In formulas, you can represent data by using the cell address
where the data is stored.

When you move a formula or the data it refers to, IBM Docs makes
any necessary changes so that the formula still refers to the same
data. However, when you copy a formula, you can make the formula refer
to the original or different data by using absolute or relative references
to the cell addresses in the formula.

## Relative references

When you copy a formula
that contains cell addresses, IBM Docs adjusts the addresses to their
new location or locations in the sheet. Addresses (for example B25)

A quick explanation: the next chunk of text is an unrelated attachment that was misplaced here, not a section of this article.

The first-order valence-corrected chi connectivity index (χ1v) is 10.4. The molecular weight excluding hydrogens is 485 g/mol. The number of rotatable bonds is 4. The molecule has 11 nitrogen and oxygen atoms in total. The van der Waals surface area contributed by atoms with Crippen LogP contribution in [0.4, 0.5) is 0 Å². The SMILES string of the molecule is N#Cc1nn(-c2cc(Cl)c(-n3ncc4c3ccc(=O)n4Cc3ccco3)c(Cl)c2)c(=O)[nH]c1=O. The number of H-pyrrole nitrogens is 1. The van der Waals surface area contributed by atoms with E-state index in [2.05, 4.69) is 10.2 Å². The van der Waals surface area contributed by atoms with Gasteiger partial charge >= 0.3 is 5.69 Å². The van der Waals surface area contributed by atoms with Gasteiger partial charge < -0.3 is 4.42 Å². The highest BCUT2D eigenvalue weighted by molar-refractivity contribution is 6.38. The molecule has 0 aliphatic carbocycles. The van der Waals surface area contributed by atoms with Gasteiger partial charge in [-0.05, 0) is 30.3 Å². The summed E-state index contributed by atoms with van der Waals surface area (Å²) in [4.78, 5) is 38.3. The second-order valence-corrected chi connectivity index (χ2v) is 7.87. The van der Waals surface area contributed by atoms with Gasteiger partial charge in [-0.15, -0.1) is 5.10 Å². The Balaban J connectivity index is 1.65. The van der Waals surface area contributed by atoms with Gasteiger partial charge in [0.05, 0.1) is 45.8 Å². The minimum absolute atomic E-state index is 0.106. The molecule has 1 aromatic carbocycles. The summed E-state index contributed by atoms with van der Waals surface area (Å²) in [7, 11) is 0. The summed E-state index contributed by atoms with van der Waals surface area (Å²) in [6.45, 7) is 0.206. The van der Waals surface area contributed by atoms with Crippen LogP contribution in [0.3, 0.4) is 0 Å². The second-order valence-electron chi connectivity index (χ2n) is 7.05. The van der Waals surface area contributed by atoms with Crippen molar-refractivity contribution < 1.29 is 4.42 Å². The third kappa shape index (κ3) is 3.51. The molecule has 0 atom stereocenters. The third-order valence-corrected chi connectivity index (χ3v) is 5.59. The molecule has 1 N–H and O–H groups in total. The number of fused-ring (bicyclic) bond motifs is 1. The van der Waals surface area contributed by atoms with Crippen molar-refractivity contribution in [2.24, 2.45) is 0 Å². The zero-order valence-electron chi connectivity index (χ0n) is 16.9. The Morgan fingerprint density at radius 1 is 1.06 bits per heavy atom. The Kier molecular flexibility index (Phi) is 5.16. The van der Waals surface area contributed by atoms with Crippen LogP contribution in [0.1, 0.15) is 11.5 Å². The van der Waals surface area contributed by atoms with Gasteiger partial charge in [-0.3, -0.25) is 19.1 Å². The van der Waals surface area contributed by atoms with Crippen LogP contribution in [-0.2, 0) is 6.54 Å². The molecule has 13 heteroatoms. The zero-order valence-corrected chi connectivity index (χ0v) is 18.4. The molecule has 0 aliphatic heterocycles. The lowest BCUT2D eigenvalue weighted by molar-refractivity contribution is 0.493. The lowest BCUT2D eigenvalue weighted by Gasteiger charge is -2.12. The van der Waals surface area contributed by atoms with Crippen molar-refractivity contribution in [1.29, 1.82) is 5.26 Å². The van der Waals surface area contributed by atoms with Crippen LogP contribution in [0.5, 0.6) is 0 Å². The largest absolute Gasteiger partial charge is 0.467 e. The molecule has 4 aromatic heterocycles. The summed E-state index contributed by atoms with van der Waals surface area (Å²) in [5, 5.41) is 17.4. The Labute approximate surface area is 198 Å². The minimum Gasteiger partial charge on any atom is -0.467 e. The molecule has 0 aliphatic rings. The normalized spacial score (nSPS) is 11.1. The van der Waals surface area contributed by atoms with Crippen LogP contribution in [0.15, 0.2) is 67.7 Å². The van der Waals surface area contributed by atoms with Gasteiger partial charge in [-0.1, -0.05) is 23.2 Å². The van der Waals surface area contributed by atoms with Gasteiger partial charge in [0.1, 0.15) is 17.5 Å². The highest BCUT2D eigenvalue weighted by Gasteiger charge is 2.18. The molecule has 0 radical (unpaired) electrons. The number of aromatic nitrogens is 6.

that adjust when you copy them are called relative references. And
the absolute references are kept intact when you drag one formula
cell with absolute reference in it.

For example, if the formula =A1+A2 is in cell A4 and you
copy this formula to B4, the formula in B4 changes to =B1+B2. IBM
Docs adjusts the cell addresses in the formula relative to the new
location of the formula.

## Absolute references

Sometimes you want a
formula to refer to the same cells, no matter where you copy it. To
ensure that the formula always refers to the same cells, you change
the references to those cells to absolute references. An absolute
reference always refers to the same cell or range.

To make a relative reference absolute, you add a $ (dollar
sign) before the column letter and before the row number, for example
$B$25. If necessary, you can also add $ before the sheet name, for
example $Sheet2!$B$25.